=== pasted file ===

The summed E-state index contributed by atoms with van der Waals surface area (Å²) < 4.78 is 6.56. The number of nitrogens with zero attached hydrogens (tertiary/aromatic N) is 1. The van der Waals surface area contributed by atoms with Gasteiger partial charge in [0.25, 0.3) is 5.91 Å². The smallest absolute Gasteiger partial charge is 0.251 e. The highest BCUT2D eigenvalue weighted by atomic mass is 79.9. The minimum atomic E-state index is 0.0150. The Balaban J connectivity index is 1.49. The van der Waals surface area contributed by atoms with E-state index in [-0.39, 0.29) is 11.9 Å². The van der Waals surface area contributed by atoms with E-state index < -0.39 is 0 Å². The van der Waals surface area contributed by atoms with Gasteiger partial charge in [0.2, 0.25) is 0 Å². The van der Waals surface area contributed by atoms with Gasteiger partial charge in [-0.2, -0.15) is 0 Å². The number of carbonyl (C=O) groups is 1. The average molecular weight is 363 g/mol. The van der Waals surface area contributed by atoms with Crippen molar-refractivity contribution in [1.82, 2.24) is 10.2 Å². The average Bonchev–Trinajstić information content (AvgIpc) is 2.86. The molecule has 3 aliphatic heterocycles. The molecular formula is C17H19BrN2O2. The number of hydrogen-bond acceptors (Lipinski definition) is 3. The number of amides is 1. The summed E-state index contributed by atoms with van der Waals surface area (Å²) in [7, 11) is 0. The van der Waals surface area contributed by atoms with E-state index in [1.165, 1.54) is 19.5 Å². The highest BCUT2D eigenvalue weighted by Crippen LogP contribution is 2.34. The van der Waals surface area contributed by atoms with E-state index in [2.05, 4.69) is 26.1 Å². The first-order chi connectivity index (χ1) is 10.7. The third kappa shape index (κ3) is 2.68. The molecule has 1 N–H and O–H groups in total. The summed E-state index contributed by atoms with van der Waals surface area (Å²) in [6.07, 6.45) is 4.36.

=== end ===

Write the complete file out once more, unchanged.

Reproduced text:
The summed E-state index contributed by atoms with van der Waals surface area (Å²) < 4.78 is 6.56. The number of nitrogens with zero attached hydrogens (tertiary/aromatic N) is 1. The van der Waals surface area contributed by atoms with Gasteiger partial charge in [0.25, 0.3) is 5.91 Å². The smallest absolute Gasteiger partial charge is 0.251 e. The highest BCUT2D eigenvalue weighted by atomic mass is 79.9. The minimum atomic E-state index is 0.0150. The Balaban J connectivity index is 1.49. The van der Waals surface area contributed by atoms with E-state index in [-0.39, 0.29) is 11.9 Å². The van der Waals surface area contributed by atoms with E-state index < -0.39 is 0 Å². The van der Waals surface area contributed by atoms with Gasteiger partial charge in [0.2, 0.25) is 0 Å². The van der Waals surface area contributed by atoms with Gasteiger partial charge in [-0.2, -0.15) is 0 Å². The number of carbonyl (C=O) groups is 1. The average molecular weight is 363 g/mol. The van der Waals surface area contributed by atoms with Crippen molar-refractivity contribution in [1.82, 2.24) is 10.2 Å². The average Bonchev–Trinajstić information content (AvgIpc) is 2.86. The molecule has 3 aliphatic heterocycles. The molecular formula is C17H19BrN2O2. The number of hydrogen-bond acceptors (Lipinski definition) is 3. The number of amides is 1. The summed E-state index contributed by atoms with van der Waals surface area (Å²) in [7, 11) is 0. The van der Waals surface area contributed by atoms with E-state index in [1.165, 1.54) is 19.5 Å². The highest BCUT2D eigenvalue weighted by Crippen LogP contribution is 2.34. The van der Waals surface area contributed by atoms with E-state index in [2.05, 4.69) is 26.1 Å². The first-order chi connectivity index (χ1) is 10.7. The third kappa shape index (κ3) is 2.68. The molecule has 1 N–H and O–H groups in total. The summed E-state index contributed by atoms with van der Waals surface area (Å²) in [6.07, 6.45) is 4.36.